Numbers are supposed to be a universal truth. The issue that arises with numbers – specifically the number of NICS checks run by the FBI – is the interpretation or presentation. Narratives shift depending on how the numbers “need” to be reported. High numbers of gun sales? Fear-based clinging to guns. Low numbers? Well, we haven’t had low numbers of NICS checks in quite some time.
Unless you view the latest numbers through the prism of anti-gun worldviews. The sub-headline for the article “Guns Aren’t Selling as Well as They Were After Parkland” on Bloomberg reads “Firearms sales fell last month.” Looking at the overall NICS Firearm Background Checks numbers from the FBI, total checks fell from 2.2 million in April to 2.0 million in May. That article was published on June 4. An April 3 article in Bloomberg offered a different take on the March numbers: “Gun sales soared last month…the highest March number since the FBI began releasing data in 1998.”
Universal truth, right? Well, May 2018 was the single busiest May in the history of NICS. That marks the third month in a row that set the record for each month (March-April-May 2018). February 2018 was the second busiest February ever.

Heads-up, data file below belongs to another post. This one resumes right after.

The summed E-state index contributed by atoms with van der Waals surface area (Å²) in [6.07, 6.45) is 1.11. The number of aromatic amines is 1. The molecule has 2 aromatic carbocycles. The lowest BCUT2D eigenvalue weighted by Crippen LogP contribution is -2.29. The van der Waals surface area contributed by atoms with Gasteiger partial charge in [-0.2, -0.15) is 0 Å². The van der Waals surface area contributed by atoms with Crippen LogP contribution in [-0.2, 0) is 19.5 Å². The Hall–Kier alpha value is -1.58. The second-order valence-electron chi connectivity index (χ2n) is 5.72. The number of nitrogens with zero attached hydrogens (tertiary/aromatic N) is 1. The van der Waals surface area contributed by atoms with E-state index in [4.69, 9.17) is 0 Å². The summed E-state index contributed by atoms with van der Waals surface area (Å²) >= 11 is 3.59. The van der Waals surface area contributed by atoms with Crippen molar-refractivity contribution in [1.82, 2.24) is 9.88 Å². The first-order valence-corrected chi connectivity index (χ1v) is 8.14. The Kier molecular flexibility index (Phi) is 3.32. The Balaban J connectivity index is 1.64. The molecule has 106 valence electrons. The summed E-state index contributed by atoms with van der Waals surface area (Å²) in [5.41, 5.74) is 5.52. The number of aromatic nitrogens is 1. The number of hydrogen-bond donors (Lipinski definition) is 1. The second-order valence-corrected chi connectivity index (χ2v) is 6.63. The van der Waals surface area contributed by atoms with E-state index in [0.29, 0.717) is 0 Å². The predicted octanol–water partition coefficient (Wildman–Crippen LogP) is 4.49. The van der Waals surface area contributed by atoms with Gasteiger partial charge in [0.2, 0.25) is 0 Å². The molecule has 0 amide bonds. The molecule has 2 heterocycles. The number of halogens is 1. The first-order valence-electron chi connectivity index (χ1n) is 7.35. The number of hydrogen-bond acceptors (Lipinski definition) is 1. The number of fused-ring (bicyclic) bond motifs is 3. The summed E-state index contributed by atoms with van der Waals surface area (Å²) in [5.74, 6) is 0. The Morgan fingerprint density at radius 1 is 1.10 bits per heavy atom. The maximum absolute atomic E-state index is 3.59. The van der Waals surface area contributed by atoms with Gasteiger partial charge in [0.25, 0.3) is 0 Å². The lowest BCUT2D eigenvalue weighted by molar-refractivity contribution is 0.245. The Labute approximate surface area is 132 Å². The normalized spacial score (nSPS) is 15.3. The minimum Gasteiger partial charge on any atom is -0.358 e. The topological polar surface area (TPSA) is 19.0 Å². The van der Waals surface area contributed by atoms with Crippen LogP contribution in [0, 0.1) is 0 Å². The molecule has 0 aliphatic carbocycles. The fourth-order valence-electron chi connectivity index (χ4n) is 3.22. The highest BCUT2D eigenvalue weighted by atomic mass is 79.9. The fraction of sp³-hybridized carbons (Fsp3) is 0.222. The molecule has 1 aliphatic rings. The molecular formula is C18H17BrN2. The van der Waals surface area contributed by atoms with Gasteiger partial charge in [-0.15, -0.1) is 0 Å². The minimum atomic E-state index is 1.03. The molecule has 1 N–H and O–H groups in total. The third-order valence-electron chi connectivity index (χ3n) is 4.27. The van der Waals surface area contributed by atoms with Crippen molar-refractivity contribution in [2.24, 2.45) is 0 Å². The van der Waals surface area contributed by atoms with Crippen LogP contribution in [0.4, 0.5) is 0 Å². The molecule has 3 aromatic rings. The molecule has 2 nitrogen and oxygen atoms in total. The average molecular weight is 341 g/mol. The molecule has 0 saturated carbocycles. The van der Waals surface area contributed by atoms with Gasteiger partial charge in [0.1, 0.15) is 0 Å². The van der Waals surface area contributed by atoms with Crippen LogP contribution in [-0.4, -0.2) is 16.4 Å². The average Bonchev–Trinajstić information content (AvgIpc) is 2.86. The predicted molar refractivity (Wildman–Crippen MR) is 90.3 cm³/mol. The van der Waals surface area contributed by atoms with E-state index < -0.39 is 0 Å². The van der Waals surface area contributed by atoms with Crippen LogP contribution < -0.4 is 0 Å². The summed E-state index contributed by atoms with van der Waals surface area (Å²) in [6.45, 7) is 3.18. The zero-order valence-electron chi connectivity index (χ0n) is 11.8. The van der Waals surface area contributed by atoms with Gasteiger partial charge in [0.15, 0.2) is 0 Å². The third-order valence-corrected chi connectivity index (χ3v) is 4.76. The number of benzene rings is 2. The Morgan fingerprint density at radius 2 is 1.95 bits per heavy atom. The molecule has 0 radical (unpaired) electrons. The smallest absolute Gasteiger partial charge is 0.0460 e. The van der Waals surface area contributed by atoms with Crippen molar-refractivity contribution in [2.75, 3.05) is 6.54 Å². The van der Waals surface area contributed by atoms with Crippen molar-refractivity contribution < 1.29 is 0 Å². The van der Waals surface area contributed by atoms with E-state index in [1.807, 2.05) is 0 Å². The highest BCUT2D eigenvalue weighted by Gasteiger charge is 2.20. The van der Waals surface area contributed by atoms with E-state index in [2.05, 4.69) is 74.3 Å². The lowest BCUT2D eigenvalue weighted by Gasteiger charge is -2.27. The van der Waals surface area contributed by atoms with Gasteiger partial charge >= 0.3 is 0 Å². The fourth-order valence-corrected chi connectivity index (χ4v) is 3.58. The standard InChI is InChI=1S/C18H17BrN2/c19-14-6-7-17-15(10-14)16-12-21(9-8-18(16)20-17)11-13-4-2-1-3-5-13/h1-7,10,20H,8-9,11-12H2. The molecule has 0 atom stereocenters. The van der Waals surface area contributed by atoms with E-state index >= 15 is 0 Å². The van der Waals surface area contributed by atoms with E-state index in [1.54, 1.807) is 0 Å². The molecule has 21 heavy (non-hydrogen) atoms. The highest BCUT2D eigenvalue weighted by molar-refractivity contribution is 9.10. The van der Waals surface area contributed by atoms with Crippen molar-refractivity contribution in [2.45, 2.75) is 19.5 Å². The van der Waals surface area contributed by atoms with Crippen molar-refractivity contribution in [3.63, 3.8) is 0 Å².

Gun sales are just like any other business: subject to seasonal variance, and certainly subject to external market influences. Permits are likely also subject to some such external influence (and permit checks contribute to the overall NICS number). Yes, there were fewer checks in May than there were in April, and fewer in April than there were in March.
The National Shooting Sports Foundation – the firearms industry trade association – notes that the sales-adjusted NICS numbers for May 2018 represent a decrease from May 2017. In other words, the increase this May is likely driven by permit application, renewals, and checks.
That isn’t surprising. More and more law-abiding Americans are making the choice to legally obtain and carry a firearm to protect themselves, their families, and their communities. The numbers don’t lie.